The history of film in the 20th century is made up of many smaller histories, and one of them concerns the musical satire, which has been running on a parallel track with the rest of the cinema, for about as far back as you'd care to go. Louis Feuillade's 1907 comedy short, La Bous-Bous-Mie, spoofed the crazy dance phenomena of, yes, the first years of the 20th century. As it concerns the surreal 1963 musical comedy Bye Bye Birdie, the stage version of which took the Tony for Best Musical in 1961, you probably don't need to go farther back than Frank Tashlin's Swooner Crooner from 1944. Now considered a classic of Termite Terrace, and more than a little prescient, Swooner Crooner is an early satirical acknowledgement of that singularly 20th-century phenomenon, the professional warbler whose talents are such that he inspires screaming, hysterical crying, and all-around knee-buckling.
The concept of people (well, teenage girls) having Stendhal syndrome-like experiences when confronted by pop idols was, by the time Bye Bye Birdie hit cinemas, not really a new source of perplexed amusement for filmmakers: Long before YouTube and the Beliebers, Tashlin returned to that well several times, most notably in his brilliant 1956 musical/satire/revue, The Girl Can't Help It; even Charles Chaplin got in a few jabs when the title character of A King in New York was nearly trampled underfoot by such bedlam. Oddly enough, the historic appearance of the Beatles on The Ed Sullivan Show was still yet to come.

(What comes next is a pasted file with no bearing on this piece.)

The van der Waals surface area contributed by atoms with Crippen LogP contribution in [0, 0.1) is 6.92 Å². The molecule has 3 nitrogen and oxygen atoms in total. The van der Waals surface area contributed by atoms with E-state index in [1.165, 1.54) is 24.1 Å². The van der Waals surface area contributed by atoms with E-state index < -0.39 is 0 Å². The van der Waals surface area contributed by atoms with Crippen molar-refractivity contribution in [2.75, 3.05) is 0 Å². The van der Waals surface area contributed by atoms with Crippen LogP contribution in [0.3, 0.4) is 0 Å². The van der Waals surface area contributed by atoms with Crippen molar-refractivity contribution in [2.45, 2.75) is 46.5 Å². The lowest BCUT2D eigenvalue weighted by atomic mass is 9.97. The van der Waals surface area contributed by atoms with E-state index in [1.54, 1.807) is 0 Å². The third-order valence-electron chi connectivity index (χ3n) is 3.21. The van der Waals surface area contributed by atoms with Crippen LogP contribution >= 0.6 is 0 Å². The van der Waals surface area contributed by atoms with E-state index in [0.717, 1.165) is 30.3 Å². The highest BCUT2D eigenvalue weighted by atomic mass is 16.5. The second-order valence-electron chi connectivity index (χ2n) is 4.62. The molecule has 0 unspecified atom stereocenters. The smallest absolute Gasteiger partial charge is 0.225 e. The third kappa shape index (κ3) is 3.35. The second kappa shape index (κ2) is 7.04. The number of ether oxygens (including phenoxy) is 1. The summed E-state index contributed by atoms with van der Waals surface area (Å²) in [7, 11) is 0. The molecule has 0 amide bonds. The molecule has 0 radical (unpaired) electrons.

All of which is to say, pop music's Svengali-like hold over American youth was in a position to be taken for granted by a film like Bye Bye Birdie. Channeling the zeitgeist, surprisingly, takes a backseat to more pressing matters, like: Will small-town sweetie Kim McAfee stay true to her beau or will she really kiss megastar recording artist Conrad Birdie on the Ed Sullivan telecast? Will struggling songwriter Albert F. Peterson (Dick Van Dyke) open his eyes and ditch his foolish songwriting dreams for a more sensible career in chemistry? Will he wise up and marry his long-suffering secretary, Rosie (Janet Leigh)? Truly these are the Big Questions.
The director, MGM fixture George Sidney, has poor control over small stuff, like people talking in room tones, and if his lumbering, jazzy style doesn't help us to remember him as an underappreciated master, he had a trick or two up his sleeve. He was crucial to developing Esther Williams into the iconic "bathing beauty," and he's at least partly responsible for the single greatest performances ever to appear in an otherwise mediocre film: Betty Hutton in Annie Get Your Gun, and Bye Bye Birdie demonstrates that Sidney, lacking the nuance of a Charles Walters, or the tireless ingenuity of a Tashlin, is very good at one very specific thing, and that's cranking the intensity of a performance, a shot, or a moment, all the way into the red zone, and somehow, despite the risk of overkill, finding some emotional resonance.